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David Farnham, Government Attorney

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Working as a government attorney has both pros and cons, just like any other attorney. Some of the pros include more freedom over what cases they work on and often having a more stable job than some other types of attorneys. Some of the cons include a lower average salary compared to private practice attorneys and less support staff to help you than you would have in private practice.

Government attorneys enjoy various benefits that private practice attorneys don't have. That being said, there are some downsides to becoming a government attorney. While they often have additional freedom over the cases they take on, and more job security, they also usually have less support staff and a lower average salary as compared to private practice attorneys. All in all, you should definitely consider becoming a government attorney if it looks like the right fit for you.



1. Why did you decide to work as a government attorney?

I began my career as an associate at a large Washington, DC firm, Steptoe & Johnson, which at that time had a great reputation for the quality of its written legal product and numbered among its partners two first-rate white-collar defense attorneys. Both of those factors had attracted me to Steptoe, but the opportunity to work on white-collar cases or to gain litigation experience wasn't forthcoming. So I decided to leave before I became addicted to the high pay at a national firm, and I took a salary cut to enter government service; the trade-off was the ability to gain real trial experience. I first joined the Enforcement Division of the Securities and Exchange Commission, where I took about 30 depositions in a year; and I transferred to the Criminal Section of DoJ's Tax Division when an opening occurred, and I subsequently investigated and prosecuted cases in 34 federal districts.

2. What is the best part of working as a government attorney?

For me, the best part was the autonomy I had to develop cases and determine the investigative and trial strategies that I would pursue. There is nothing comparable to that freedom in private practice, where there is either a partner or a conflicts committee to worry about, and there are always the clients.

3. What is the worst part of working as a government attorney?

There are a number of negatives, both personal and professional. On the personal side, the salary does not match what one would make in private practice for equivalent work and responsibility (of course, that observation reflects my own experience, but attorneys who would come to the government from either a small firm or a solo practice might find the salary acceptable). The one thing I would note is that even now, with 32 years at the bar and numerous trials under my belt, I do not make what a first-year associate at my old firm makes.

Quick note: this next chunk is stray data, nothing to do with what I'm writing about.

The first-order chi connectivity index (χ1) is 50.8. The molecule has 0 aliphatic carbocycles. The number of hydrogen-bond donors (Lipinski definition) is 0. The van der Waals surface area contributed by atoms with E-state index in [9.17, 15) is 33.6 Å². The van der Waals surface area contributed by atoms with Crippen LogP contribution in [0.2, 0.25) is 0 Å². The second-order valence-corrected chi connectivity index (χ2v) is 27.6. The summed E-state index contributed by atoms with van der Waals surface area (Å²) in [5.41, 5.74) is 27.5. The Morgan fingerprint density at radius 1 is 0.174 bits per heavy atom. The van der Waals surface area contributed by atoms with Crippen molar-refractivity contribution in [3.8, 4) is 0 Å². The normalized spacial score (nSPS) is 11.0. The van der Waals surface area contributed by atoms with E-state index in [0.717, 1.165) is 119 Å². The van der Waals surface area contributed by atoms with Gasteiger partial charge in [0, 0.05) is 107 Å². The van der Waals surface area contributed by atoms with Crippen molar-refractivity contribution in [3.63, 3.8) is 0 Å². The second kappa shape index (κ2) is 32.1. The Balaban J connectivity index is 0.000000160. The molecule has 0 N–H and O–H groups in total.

On the professional side, there is inadequate support. A prosecutor might have a second chair assigned if that second chair is a new hire who is assigned so that he or she can gain trial experience: in other words, the second chair isn't much help and has to be tutored, guided, and most importantly watched and monitored. More burden than help. Frequently, the prosecutor and the case agent are on their own and do not have any support to arrange witness travel or to help to research issues that arise during trial. This is the flip side of the "autonomy" coin. I always found it amusing when defense counsel would complain to the court about having to face all the resources of the Government!!

4. What advice would you give to others looking to become a government attorney?

Be sure that you will be comfortable operating with minimal supervision and guidance. The level of both vary between divisions at the DoJ, but essentially you will have to plan your cases, make decisions, and live with the consequences by yourself. If you are more comfortable receiving specific assignments and making regular progress reports, you should not become a criminal or civil trial attorney with the Government, but might be happy as an attorney at a regulatory agency.

5. What is a typical day like for you as a government attorney?

My days were typically hectic, because I handled cases in a number of federal districts at the same time, and it made no difference if I was traveling for grand jury, hearings, or trial, if something came up in another matter I had to deal with. Even if left alone to concentrate on a single trial, there were never really enough hours in the day: to court for the day; arguing legal issues after the jury went home; back to the hotel to prep witnesses for the next day, or to the local US Attorney's office to research issues. Busy, but fulfilling - if you like being in charge.

6. How does your experience as a government attorney compare with your peers who chose other sorts of jobs?

My friends and law school classmates who went into private practice have made more money than me, but have had far fewer trials - and much less freedom to try those cases, even though they had ample support and co-counsel. On the other hand, they have had to deal with clients, which can be "trying" in its own right. Although it is subjective, I think I have had more fun as a federal prosecutor than my friends have had as litigators in private practice.

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